Last week, details finally emerged concerning the Digital Economy Bill. In a nutshell, the bill aims to turn elements of Lord Carter’s Digital Britain report into law.
Internet users will face being monitored by the music and movie industries, and their ISPs forced to pass on infringement notices based on rights holder supplied evidence alone. ISPs will also have to keep records of who gets warnings and share this information with the rights holders.
If reduction targets aren’t met, file-sharers could have action taken against them by their own ISP, including the ultimate sanction of disconnection, all this without setting foot in a court. Also on the cards is allowing changes to UK copyright law without Parliamentary oversight, which means whatever the government decides to do, it can, with no threat of being blocked. Under the influence of the music and movie industries as it is, this can only go one way.
One of the benefits of living in a democracy is that entities like the Digital Economy Bill are preceded by everyone having their say. Rights holders, Internet service providers, consumer groups and, of course, the lowly individual, were allowed to participate via the BERR consultation.
While rights holders achieved almost everything they asked for and will undoubtedly be very happy with the outcome, the government insisted last week that ISPs were also widely supporting the Digital Economy Bill. But that claim turned out to be false, with the Internet Service Providers Association saying that it was “extremely disappointed” with aspects of the proposals aimed at illicit file-sharing.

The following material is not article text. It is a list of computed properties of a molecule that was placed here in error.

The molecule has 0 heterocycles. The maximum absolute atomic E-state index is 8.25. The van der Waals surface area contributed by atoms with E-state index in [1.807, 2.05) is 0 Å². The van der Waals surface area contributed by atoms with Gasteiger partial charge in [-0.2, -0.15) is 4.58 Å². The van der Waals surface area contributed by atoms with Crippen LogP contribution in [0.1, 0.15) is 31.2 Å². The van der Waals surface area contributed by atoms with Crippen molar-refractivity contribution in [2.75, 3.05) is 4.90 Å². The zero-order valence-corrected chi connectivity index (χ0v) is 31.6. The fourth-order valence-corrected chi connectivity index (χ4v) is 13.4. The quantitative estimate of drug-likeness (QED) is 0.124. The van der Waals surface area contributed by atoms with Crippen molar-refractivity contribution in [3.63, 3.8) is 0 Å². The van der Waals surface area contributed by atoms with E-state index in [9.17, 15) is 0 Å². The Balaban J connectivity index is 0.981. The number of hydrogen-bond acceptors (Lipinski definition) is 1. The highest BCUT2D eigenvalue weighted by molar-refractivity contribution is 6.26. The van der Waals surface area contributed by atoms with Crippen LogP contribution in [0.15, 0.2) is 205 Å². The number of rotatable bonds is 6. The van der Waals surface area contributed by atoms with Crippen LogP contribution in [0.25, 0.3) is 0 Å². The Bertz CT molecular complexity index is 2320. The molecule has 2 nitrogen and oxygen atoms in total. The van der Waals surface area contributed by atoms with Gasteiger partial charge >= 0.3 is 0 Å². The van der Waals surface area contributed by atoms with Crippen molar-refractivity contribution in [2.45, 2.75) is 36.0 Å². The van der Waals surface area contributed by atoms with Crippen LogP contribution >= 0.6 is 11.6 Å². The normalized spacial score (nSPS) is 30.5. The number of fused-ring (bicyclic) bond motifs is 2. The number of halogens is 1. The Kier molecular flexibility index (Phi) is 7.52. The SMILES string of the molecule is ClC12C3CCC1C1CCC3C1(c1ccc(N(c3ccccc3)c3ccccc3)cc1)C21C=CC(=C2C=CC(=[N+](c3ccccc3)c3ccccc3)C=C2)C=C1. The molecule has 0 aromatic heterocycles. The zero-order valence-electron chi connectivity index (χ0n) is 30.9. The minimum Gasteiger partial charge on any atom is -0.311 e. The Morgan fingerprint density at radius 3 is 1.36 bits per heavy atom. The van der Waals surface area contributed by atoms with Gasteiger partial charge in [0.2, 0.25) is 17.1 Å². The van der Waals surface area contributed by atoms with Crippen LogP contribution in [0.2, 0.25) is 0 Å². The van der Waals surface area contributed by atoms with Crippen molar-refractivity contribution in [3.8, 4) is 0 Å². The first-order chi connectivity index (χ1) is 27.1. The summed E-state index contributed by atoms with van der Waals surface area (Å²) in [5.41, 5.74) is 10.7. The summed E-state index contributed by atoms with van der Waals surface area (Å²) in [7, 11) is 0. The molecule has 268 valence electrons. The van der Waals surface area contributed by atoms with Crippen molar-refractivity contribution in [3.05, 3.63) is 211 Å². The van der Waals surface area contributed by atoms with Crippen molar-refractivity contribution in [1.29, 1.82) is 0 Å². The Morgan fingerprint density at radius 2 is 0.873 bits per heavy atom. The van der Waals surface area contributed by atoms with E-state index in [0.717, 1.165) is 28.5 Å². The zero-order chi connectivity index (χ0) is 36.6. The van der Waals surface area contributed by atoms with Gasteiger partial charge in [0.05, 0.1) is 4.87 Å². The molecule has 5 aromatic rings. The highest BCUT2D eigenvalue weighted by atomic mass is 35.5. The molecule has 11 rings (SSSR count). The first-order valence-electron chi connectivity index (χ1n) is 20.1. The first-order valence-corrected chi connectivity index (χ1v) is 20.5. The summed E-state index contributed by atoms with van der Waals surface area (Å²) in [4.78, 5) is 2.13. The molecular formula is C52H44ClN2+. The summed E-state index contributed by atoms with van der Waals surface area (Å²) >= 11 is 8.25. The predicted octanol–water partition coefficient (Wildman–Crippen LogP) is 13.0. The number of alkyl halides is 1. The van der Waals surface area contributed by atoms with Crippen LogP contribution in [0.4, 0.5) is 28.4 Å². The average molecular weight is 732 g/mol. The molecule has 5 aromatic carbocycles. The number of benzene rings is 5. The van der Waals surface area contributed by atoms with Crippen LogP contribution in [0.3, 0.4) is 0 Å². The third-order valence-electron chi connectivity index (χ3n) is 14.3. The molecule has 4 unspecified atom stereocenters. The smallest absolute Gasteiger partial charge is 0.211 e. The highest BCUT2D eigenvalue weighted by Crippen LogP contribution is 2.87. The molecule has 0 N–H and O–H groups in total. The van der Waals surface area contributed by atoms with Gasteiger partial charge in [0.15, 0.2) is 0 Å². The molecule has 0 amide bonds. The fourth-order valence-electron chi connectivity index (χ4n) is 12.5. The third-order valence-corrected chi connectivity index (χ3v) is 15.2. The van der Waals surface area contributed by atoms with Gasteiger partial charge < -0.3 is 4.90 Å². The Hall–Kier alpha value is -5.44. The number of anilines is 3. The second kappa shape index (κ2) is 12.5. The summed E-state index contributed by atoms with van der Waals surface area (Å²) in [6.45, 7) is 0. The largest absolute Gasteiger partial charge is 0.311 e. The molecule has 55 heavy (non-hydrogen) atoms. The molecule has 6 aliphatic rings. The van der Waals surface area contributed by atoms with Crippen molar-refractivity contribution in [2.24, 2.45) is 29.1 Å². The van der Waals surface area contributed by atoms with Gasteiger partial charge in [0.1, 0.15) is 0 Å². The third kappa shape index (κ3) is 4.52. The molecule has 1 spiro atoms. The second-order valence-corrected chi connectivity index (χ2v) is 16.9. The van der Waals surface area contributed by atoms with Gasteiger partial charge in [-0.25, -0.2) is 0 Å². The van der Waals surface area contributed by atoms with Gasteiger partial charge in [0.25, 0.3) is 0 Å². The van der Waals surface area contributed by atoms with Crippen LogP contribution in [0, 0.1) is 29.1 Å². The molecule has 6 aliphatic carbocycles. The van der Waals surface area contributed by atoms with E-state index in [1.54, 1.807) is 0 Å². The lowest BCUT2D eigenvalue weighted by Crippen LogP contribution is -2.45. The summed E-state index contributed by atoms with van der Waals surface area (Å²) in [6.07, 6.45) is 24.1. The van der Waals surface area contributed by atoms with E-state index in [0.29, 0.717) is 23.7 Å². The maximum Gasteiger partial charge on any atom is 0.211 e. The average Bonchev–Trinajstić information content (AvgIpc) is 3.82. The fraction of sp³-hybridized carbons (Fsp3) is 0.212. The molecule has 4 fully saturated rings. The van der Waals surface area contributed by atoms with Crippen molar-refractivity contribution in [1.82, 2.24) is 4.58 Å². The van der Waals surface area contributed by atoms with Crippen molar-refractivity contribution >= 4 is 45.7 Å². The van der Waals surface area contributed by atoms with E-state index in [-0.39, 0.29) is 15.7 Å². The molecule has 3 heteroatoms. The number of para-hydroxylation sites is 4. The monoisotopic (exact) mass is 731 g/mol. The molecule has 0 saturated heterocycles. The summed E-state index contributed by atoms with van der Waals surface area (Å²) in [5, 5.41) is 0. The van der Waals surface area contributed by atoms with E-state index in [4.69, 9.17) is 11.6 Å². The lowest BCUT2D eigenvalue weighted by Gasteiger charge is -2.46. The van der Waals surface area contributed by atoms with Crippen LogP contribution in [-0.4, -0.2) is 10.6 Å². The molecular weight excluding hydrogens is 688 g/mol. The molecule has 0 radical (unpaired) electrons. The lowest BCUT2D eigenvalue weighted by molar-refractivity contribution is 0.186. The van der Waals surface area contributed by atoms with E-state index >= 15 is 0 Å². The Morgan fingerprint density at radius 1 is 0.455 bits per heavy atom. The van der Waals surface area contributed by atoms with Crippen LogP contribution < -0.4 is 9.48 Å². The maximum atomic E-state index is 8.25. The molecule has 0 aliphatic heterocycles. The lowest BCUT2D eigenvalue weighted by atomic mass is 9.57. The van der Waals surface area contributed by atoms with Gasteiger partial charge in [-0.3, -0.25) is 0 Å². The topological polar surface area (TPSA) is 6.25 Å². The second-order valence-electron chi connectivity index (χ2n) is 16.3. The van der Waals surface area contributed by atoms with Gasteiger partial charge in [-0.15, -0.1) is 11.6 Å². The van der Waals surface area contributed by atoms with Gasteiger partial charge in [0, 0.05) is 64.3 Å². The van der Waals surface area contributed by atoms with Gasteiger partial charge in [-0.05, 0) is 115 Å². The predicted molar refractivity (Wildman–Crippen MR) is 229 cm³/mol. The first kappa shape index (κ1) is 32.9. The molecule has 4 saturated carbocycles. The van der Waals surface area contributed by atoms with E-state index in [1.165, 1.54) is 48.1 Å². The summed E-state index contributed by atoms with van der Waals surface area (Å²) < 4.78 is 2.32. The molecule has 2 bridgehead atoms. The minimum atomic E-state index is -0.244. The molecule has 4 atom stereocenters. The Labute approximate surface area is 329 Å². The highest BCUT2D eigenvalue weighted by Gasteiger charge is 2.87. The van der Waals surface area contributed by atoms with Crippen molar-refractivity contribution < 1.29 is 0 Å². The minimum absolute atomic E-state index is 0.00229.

Consumer groups also submitted to the consultation, including those from Which? and BeingThreatened, a portal created to provide help and support to ISP account holders who have been wrongfully accused of infringement by copyright holders.
“We are extremely disappointed, though not at all surprised with the nature of the response the government have given. Despite the 13 page response consisting of 11 pages of summary, much of which relates to the concern over the evidential collection, due process and appropriate appeal, the government makes absolutely no mention of this in the response,” they told TorrentFreak.
Indeed, as they quite rightly point out, the only items that remain in focus are those relating to protecting the entertainment industries by the introduction of technological solutions and a 3 strikes-style regime.
“The government response fails completely to put any provisions in place to deal with mistaken allegations. Whilst there is a right for appeal, there is no consequence to a rights holder for making vexatious and false claims,” they added.
Also of concern is that the new system being put forward by the government does not trump the old system, indeed they will remain in operation together. If rights holders and lawyers such as ACS:Law wish to continue with their campaigns of sending letters and demanding huge sums of money instead, they will be perfectly entitled to do so, perhaps with the added assistance of the new information ISPs will be compelled to store.
However, what BeingThreatened find most disappointing is that despite a large opposition to the plans to deal with file-sharing, many of the dissenting voices have simply been ignored, with the government giving submissions from rights holders and their umbrella groups absolute priority.
“This does not give the majority of respondents from our community a feeling that democracy has been observed. It is clear that the consultation, at least from the government’s point of view, was nothing more than a box-ticking exercise. It looks suspiciously like there was never any intent to engage in a transparent democratic process. I am certain that our group will not be alone in these views,” they added.